For most of this day I have departed from my usual posting of chapters of my book, OPML, to comment on the dispute between Viacom and YouTube over 100,000 videos that Viacom has asked YouTube to take down. My own personal video was caught up in the sweep “by mistake” as I presume were the videos of thousands of other folks.
This dispute is highly relevant to the OPML vision. The OPML vision is that users–ordinary folks–can collect, comment on, assemble and share elements of digital culture.
YouTube and its owner Google have come down firmly on the side of this vision. OPML and similar “meta languages” are ways to create folios, indexes, directories, lists and mashups of the content that is strewn across the web. Google has made the first stage of the OPML vision possible by indexing this content. Google has enabled astonishingly easy and comprehensive access to the riches of the digital landscape.
Google has found a way to fund their service from advertising, and in the process has developed a business model for working with others in the web ecosystem, others who provide the richness that is the new media landscape. And Google has increasingly found ways to enable small content producers, whether bloggers or video makers, to monetize their content. Many may question the revenue split between Google and others, but few would want Google to go away. Google has been a remarkable promoter of open public digital creativity.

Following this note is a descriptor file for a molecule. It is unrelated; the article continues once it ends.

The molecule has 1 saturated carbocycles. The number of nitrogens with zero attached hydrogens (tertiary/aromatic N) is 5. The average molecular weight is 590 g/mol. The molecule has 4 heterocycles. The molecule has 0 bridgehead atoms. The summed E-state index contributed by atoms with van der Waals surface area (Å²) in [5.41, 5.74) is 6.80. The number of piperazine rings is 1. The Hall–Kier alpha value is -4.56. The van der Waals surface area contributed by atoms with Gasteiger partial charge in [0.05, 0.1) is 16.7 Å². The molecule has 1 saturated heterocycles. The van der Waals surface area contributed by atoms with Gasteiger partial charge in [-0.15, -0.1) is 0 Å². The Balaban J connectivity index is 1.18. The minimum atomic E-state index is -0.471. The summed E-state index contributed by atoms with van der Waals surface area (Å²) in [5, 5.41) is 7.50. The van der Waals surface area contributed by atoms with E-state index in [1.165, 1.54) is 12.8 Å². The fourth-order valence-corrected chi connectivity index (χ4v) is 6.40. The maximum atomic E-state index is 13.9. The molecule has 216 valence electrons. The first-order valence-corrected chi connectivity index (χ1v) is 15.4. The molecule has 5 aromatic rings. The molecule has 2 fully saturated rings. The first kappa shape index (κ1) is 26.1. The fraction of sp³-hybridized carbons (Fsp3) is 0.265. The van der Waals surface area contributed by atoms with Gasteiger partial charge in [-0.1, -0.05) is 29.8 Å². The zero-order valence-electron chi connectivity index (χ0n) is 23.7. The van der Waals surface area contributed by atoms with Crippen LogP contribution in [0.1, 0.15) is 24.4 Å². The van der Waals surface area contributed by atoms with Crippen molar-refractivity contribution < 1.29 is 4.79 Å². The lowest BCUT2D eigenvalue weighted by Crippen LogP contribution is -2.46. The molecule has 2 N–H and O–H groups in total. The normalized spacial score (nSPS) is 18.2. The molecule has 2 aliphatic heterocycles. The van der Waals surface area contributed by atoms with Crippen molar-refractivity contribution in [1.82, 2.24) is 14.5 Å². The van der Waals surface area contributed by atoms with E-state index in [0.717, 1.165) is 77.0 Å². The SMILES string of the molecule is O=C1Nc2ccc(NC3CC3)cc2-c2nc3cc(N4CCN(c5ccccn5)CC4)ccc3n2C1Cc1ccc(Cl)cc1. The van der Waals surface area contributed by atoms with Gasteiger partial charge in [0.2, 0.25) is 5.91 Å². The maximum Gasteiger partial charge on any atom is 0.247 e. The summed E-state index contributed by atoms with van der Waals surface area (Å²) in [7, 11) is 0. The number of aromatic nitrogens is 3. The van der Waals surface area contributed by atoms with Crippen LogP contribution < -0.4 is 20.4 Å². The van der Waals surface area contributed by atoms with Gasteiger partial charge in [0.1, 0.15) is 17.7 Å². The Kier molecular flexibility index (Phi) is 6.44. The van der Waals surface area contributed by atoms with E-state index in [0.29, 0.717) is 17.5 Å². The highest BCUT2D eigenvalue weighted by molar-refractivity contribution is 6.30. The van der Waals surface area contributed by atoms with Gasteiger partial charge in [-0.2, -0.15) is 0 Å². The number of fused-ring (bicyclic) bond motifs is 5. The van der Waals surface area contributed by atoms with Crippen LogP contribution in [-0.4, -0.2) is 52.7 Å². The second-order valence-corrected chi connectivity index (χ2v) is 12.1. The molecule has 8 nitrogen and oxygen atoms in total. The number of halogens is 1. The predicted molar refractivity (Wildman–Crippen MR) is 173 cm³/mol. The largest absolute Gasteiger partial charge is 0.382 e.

Viacom and other traditional media companies have a different model. Their model is to find exceptional talent, develop that talent to the highest level, and then make the expressions of talent available for a hefty fee. Their model is to create scarcity. They invest millions in self-promotion for their stars, in order to create a taste for what only their stars can do. Then they lock down the creative production of these stars, and charge dearly for access.
The new model will not, in my view, favor Viacom and scarcity. It will create abundance beyond Google.